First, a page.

All my irrigation is from harvested rainwater collected from impermeable surfaces, stored in large tanks at the bottom of the hill and then pumped to 2 tanks at the top of the hill for gravity feeding to the orchard and crops. Today I added my 9th valve to the pipe system for the 2 gravity feed tanks. Are 9 valves used and are they necessary? I have concluded – yes.
Here is a ‘photo of the 2 tanks:
And here is a schematic of the pipe system:
You can see the 9 numbered valves. Here are some combinations:
Pumping to tank A – 3C, 4O, 9C (i.e. valve 2 closed, valve 4 open and valve 9 closed)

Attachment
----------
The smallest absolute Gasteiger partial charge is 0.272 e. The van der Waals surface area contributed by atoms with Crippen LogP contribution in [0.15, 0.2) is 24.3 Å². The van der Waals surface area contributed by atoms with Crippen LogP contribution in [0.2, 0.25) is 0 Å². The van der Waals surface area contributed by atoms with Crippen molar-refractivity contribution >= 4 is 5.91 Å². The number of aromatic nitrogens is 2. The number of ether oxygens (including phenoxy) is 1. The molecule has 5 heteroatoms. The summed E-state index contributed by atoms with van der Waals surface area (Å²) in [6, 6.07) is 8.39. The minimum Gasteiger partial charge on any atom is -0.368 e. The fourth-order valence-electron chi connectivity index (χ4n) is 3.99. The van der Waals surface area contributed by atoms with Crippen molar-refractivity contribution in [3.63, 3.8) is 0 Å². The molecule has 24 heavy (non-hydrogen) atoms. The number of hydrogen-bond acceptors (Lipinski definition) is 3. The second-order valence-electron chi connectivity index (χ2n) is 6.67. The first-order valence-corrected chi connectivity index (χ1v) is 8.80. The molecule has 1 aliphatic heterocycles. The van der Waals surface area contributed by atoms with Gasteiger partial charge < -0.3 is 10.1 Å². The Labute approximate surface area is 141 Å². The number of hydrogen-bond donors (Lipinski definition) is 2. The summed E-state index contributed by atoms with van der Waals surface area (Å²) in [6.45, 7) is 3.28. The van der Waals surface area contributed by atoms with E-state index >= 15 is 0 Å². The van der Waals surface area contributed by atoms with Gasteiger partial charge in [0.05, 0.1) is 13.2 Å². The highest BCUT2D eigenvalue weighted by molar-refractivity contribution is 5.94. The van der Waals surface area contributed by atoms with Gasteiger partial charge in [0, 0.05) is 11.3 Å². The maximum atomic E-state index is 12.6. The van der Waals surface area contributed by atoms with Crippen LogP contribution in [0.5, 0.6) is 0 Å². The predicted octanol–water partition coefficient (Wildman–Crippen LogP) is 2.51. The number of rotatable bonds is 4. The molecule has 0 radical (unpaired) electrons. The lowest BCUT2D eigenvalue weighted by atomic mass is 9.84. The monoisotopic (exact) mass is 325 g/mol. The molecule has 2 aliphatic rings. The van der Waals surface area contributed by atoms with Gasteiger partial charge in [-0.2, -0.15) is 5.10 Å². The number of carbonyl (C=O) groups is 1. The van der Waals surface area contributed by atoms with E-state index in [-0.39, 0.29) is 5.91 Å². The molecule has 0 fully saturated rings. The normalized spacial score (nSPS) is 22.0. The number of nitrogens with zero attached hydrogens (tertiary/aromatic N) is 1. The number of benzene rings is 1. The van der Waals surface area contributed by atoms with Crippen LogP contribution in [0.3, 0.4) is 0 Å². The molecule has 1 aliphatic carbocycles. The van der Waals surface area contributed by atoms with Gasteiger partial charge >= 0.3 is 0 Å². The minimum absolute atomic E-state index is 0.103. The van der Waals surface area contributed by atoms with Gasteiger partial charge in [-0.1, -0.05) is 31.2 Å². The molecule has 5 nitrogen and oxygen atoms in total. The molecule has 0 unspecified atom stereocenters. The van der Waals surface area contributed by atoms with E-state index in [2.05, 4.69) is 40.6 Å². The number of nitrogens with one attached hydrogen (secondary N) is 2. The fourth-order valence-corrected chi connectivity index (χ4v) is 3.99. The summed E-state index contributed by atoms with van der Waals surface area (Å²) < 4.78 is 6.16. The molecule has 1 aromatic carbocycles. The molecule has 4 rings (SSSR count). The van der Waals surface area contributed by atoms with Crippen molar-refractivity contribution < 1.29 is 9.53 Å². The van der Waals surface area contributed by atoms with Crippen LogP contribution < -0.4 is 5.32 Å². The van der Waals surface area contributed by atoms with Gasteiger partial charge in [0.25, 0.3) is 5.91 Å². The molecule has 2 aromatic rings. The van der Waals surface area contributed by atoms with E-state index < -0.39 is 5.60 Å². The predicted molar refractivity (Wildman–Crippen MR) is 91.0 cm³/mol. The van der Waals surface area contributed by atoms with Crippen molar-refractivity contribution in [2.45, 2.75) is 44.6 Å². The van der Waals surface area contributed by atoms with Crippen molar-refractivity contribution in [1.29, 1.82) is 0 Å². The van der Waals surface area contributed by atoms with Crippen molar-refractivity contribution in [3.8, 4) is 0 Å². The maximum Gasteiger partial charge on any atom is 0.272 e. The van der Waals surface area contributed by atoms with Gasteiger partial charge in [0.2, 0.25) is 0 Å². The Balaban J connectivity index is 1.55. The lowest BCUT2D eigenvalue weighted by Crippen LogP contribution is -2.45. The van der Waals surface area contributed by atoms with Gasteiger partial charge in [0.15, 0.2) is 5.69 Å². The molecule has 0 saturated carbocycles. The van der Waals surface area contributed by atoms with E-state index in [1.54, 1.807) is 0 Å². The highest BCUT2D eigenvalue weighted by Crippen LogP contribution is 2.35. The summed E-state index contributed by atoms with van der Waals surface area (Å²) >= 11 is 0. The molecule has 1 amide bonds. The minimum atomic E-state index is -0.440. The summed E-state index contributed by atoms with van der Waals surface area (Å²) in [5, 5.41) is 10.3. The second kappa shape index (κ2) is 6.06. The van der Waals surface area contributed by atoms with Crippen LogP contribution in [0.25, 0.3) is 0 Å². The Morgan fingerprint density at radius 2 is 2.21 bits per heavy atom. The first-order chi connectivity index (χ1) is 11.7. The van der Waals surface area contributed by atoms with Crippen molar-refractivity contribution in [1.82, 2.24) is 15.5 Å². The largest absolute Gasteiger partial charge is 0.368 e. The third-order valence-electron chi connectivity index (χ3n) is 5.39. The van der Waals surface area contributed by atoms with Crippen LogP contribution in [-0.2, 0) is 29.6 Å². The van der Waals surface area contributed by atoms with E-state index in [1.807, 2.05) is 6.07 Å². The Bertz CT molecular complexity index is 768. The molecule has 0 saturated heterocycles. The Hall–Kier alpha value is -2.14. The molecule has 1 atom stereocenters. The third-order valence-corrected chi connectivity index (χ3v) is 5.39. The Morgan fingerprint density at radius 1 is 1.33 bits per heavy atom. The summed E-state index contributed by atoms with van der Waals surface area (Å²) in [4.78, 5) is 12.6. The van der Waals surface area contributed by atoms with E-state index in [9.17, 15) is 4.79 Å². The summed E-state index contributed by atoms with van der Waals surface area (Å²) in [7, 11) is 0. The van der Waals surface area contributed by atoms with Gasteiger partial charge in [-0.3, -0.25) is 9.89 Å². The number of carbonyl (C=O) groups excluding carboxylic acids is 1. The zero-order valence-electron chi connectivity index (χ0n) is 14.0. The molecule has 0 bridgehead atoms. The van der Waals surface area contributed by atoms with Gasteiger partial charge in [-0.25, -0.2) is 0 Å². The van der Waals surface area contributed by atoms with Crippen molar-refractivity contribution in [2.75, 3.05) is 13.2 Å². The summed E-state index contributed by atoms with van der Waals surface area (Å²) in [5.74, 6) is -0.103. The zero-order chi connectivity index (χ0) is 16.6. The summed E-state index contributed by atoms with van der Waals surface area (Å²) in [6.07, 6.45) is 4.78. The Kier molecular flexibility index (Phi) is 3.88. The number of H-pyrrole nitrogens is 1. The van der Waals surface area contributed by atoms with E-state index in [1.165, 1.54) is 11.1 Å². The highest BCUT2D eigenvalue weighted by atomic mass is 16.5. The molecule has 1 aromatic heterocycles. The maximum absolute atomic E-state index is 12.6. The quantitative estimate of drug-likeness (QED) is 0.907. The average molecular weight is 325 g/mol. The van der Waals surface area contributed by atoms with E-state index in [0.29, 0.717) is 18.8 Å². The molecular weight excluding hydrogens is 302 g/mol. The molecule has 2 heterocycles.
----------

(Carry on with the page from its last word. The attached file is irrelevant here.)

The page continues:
Pumping to tank B – 3C, 4O, 9O
Harvesting deck roof water – 7O, 6C, 8C (when A is full, water moves via 2 routes)
Water to tree nursery – 7O, 6O, 5O, 3C, 1C, 2C
Gravity feed to downhill from B – 😯
Gravity feed to downhill from A – 7O, 6O, 5C, 3C, 1C, 2O
Gravity feed to tophill – 7O, 6O, 5C, 3C, 2C, 1O
Pump feed to tophill – 4C, 3O, 5C, 6C, 2C, 1O
One of my best innovations is the last combination. I previously gravity fed my blueberries at tophill with an in situ bubbler system but, because pressure was slight, the distribution was uneven and unreliable. Now, with the last combination I can switch on the storage tank pump timer at the bottomhill and directly pump and distribute water via a hand held hose to the tophill plantings, which means thorough quick daily watering with daily inspection.
So now, in addition to my daily soduku exercises, I also challenge my mind with correctly setting the various valve combinations for the changing tasks.